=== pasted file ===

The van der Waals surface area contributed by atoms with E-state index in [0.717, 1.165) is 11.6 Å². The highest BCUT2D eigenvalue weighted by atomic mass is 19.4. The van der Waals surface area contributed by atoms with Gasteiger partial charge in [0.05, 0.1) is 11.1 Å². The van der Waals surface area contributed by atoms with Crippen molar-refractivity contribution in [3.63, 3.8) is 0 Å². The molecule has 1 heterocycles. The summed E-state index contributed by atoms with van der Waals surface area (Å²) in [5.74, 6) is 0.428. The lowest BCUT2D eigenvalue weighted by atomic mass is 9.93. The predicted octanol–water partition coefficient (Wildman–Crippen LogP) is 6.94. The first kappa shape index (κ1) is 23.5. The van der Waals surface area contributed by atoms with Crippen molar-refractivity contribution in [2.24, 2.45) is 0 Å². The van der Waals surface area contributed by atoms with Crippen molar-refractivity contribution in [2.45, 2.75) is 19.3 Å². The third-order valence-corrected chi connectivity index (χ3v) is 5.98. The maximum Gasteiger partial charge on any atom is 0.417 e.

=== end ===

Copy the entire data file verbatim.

The van der Waals surface area contributed by atoms with E-state index in [0.717, 1.165) is 11.6 Å². The highest BCUT2D eigenvalue weighted by atomic mass is 19.4. The van der Waals surface area contributed by atoms with Gasteiger partial charge in [0.05, 0.1) is 11.1 Å². The van der Waals surface area contributed by atoms with Crippen molar-refractivity contribution in [3.63, 3.8) is 0 Å². The molecule has 1 heterocycles. The summed E-state index contributed by atoms with van der Waals surface area (Å²) in [5.74, 6) is 0.428. The lowest BCUT2D eigenvalue weighted by atomic mass is 9.93. The predicted octanol–water partition coefficient (Wildman–Crippen LogP) is 6.94. The first kappa shape index (κ1) is 23.5. The van der Waals surface area contributed by atoms with Crippen molar-refractivity contribution in [2.24, 2.45) is 0 Å². The van der Waals surface area contributed by atoms with Crippen molar-refractivity contribution in [2.45, 2.75) is 19.3 Å². The third-order valence-corrected chi connectivity index (χ3v) is 5.98. The maximum Gasteiger partial charge on any atom is 0.417 e.